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Bible Commentaries

Kingcomments on the Whole Bible

Proverbs 6

Verses 1-5

Introduction

The Proverbs 6:1-Psalms : of this chapter form an interruption in the speech of the father to his son about the strange woman. Still, the subjects that he deals with in these verses are related to what he has said about her: it is about sins that, like adultery, lead to deep poverty (Proverbs 5:9-1 Kings :).

Do Not Ever Become Surety

A good father also looks after the financial situation of his son. He speaks about that in Proverbs 6:1-Deuteronomy :, where he particularly warns about becoming surety for his neighbor (Proverbs 6:1). The son is naive when he becomes surety and “gives a pledge”. The father is not so naive for thinking that his son is not capable of doing that. He assumes that his son can let himself to be tempted to become surety.

Nobody is obligated to become surety. To become surety for one’s neighbor is totally different from the usual and permitted manner of helping someone by lending money to someone who is in financial trouble (Matthew 5:42). To become surety means that a person signs a declaration – which happens here symbolically by giving a “pledge” – for taking the responsibility to pay the debt of another person when this person defaults on payment. He serves as a guarantor.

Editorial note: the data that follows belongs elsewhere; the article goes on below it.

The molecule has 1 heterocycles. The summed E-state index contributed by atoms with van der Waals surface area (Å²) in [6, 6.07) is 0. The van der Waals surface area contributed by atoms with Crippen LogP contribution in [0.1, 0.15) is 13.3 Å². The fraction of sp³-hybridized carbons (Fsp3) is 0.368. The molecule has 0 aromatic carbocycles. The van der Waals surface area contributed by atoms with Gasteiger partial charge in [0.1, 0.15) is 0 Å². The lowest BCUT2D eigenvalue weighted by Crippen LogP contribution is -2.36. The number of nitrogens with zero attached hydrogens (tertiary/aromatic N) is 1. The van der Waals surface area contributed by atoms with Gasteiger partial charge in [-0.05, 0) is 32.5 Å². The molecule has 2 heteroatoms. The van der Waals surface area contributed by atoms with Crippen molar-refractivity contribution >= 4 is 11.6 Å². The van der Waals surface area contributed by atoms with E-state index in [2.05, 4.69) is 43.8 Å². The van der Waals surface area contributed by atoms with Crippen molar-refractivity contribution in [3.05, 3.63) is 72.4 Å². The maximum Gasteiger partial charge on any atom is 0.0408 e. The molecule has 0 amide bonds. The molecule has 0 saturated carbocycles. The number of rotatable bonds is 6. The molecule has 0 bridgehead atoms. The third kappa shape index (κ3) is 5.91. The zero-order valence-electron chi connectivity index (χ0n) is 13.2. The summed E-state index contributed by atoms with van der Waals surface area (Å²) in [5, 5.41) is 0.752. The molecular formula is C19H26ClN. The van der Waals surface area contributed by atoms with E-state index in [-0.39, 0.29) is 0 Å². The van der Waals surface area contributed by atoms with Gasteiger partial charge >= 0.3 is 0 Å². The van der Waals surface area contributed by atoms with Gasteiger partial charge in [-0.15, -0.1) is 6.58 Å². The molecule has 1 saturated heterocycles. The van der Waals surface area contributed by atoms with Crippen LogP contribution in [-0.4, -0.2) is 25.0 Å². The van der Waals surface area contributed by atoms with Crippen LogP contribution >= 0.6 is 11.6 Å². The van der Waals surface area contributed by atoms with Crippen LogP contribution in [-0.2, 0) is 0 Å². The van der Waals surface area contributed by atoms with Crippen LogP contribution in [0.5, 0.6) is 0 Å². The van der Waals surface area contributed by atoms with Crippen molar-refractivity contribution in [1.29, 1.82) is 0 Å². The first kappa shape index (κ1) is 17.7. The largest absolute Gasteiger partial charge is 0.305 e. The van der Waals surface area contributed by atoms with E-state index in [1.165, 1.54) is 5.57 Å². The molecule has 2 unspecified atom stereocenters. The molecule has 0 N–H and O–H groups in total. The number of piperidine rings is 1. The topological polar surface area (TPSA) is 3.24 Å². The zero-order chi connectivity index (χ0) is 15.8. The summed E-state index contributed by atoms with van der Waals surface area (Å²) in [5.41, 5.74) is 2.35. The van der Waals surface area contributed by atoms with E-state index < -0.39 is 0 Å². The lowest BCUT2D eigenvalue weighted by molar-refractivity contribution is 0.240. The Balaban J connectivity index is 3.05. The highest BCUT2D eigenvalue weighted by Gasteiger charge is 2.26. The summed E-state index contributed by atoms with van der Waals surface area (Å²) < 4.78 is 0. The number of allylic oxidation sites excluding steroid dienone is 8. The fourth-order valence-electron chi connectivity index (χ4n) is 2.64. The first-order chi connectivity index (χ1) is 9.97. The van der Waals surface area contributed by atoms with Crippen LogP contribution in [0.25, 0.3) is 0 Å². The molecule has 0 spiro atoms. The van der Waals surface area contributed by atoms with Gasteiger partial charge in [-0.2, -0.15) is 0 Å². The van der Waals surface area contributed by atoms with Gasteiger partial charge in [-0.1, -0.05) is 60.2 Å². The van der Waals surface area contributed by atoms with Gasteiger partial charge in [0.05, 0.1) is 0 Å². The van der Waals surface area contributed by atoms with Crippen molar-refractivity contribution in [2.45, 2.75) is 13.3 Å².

It is wisdom not to take such a responsibility. This is something that is more often warned about in Proverbs (Proverbs 11:15; Proverbs 17:18Proverbs 22:26). It is the misuse of money that God has given to be used on His behalf.

Whoever persuades somebody to become surety for him, has snared the other person with the words of his mouth and has made him a captive of those words (Proverbs 6:2). It is foolish to become surety, for it makes you become a slave of another person due to your own fault. The person for whom you have become surety, will abuse your surety. The gullibility and misplaced generosity may possibly have the effect that the son becomes a lifetime slave of the one he has become surety for.

He who becomes surety, has come “into the hand” of his neighbor (Proverbs 6:3). Therefore the urgent advice of the father sounds that the son will free himself from it against all price. How urgent it is, resonates in addressing his son once more explicitly as “my son”. He has to make sure that he immediately comes out of the snare of the person for whom he became surety. He has to deliver himself, for otherwise he will die. That’s how deadly the danger is.